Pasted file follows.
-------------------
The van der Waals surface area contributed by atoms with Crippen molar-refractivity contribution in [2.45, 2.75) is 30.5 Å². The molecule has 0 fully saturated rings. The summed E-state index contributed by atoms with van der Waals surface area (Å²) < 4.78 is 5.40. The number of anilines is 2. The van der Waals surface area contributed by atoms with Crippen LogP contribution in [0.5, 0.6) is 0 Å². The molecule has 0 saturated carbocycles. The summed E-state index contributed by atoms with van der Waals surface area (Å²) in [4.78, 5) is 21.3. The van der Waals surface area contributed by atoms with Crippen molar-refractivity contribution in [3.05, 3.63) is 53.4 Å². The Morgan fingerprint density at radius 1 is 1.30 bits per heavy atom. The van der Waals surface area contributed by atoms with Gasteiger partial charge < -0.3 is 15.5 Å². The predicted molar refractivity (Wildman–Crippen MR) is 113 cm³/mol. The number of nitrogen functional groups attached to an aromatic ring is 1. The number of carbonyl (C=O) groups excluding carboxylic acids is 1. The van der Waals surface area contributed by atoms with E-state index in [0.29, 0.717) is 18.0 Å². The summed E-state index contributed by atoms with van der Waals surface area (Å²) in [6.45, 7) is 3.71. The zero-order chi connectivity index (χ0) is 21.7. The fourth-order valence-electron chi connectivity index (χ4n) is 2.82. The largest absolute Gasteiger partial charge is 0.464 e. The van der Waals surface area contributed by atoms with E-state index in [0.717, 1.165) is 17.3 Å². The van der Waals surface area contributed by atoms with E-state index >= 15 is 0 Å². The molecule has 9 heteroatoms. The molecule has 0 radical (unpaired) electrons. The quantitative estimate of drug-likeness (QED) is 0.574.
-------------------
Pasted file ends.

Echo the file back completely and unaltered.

The van der Waals surface area contributed by atoms with Crippen molar-refractivity contribution in [2.45, 2.75) is 30.5 Å². The molecule has 0 fully saturated rings. The summed E-state index contributed by atoms with van der Waals surface area (Å²) < 4.78 is 5.40. The number of anilines is 2. The van der Waals surface area contributed by atoms with Crippen LogP contribution in [0.5, 0.6) is 0 Å². The molecule has 0 saturated carbocycles. The summed E-state index contributed by atoms with van der Waals surface area (Å²) in [4.78, 5) is 21.3. The van der Waals surface area contributed by atoms with Crippen molar-refractivity contribution in [3.05, 3.63) is 53.4 Å². The Morgan fingerprint density at radius 1 is 1.30 bits per heavy atom. The van der Waals surface area contributed by atoms with Gasteiger partial charge < -0.3 is 15.5 Å². The predicted molar refractivity (Wildman–Crippen MR) is 113 cm³/mol. The number of nitrogen functional groups attached to an aromatic ring is 1. The number of carbonyl (C=O) groups excluding carboxylic acids is 1. The van der Waals surface area contributed by atoms with E-state index in [0.29, 0.717) is 18.0 Å². The summed E-state index contributed by atoms with van der Waals surface area (Å²) in [6.45, 7) is 3.71. The zero-order chi connectivity index (χ0) is 21.7. The fourth-order valence-electron chi connectivity index (χ4n) is 2.82. The largest absolute Gasteiger partial charge is 0.464 e. The van der Waals surface area contributed by atoms with E-state index in [0.717, 1.165) is 17.3 Å². The van der Waals surface area contributed by atoms with E-state index >= 15 is 0 Å². The molecule has 9 heteroatoms. The molecule has 0 radical (unpaired) electrons. The quantitative estimate of drug-likeness (QED) is 0.574.